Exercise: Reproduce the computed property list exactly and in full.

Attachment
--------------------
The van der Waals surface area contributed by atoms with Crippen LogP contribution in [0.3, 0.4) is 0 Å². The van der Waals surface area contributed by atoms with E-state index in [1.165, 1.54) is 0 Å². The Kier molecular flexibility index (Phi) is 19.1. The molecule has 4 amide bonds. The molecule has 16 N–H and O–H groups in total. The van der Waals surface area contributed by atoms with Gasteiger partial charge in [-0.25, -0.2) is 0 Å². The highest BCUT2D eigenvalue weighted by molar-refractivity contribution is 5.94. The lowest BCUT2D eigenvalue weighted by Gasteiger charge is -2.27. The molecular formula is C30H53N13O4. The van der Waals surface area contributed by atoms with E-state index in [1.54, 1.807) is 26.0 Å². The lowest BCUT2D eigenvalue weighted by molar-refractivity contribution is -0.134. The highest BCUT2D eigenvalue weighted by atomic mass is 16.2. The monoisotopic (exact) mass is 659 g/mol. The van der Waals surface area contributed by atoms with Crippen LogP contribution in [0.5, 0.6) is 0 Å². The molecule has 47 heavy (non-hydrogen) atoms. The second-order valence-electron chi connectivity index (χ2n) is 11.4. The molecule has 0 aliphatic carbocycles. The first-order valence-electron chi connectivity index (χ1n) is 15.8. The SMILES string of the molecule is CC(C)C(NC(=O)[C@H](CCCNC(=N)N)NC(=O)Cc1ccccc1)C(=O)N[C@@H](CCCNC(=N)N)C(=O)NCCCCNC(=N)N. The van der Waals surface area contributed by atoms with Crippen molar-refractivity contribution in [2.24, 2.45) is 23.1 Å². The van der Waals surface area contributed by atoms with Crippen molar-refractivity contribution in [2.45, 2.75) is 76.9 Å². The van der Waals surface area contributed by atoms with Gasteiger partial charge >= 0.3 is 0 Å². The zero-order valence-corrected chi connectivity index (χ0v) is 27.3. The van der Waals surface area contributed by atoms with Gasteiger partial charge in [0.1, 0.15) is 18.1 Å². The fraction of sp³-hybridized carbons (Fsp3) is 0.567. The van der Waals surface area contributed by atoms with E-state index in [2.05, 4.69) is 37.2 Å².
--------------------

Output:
The van der Waals surface area contributed by atoms with Crippen LogP contribution in [0.3, 0.4) is 0 Å². The van der Waals surface area contributed by atoms with E-state index in [1.165, 1.54) is 0 Å². The Kier molecular flexibility index (Phi) is 19.1. The molecule has 4 amide bonds. The molecule has 16 N–H and O–H groups in total. The van der Waals surface area contributed by atoms with Gasteiger partial charge in [-0.25, -0.2) is 0 Å². The highest BCUT2D eigenvalue weighted by molar-refractivity contribution is 5.94. The lowest BCUT2D eigenvalue weighted by Gasteiger charge is -2.27. The molecular formula is C30H53N13O4. The van der Waals surface area contributed by atoms with E-state index in [1.54, 1.807) is 26.0 Å². The lowest BCUT2D eigenvalue weighted by molar-refractivity contribution is -0.134. The highest BCUT2D eigenvalue weighted by atomic mass is 16.2. The monoisotopic (exact) mass is 659 g/mol. The van der Waals surface area contributed by atoms with Crippen LogP contribution in [0.5, 0.6) is 0 Å². The molecule has 47 heavy (non-hydrogen) atoms. The second-order valence-electron chi connectivity index (χ2n) is 11.4. The molecule has 0 aliphatic carbocycles. The first-order valence-electron chi connectivity index (χ1n) is 15.8. The SMILES string of the molecule is CC(C)C(NC(=O)[C@H](CCCNC(=N)N)NC(=O)Cc1ccccc1)C(=O)N[C@@H](CCCNC(=N)N)C(=O)NCCCCNC(=N)N. The van der Waals surface area contributed by atoms with Crippen molar-refractivity contribution in [2.24, 2.45) is 23.1 Å². The van der Waals surface area contributed by atoms with Crippen molar-refractivity contribution in [2.45, 2.75) is 76.9 Å². The van der Waals surface area contributed by atoms with Gasteiger partial charge >= 0.3 is 0 Å². The zero-order valence-corrected chi connectivity index (χ0v) is 27.3. The van der Waals surface area contributed by atoms with Gasteiger partial charge in [0.1, 0.15) is 18.1 Å². The fraction of sp³-hybridized carbons (Fsp3) is 0.567. The van der Waals surface area contributed by atoms with E-state index in [2.05, 4.69) is 37.2 Å².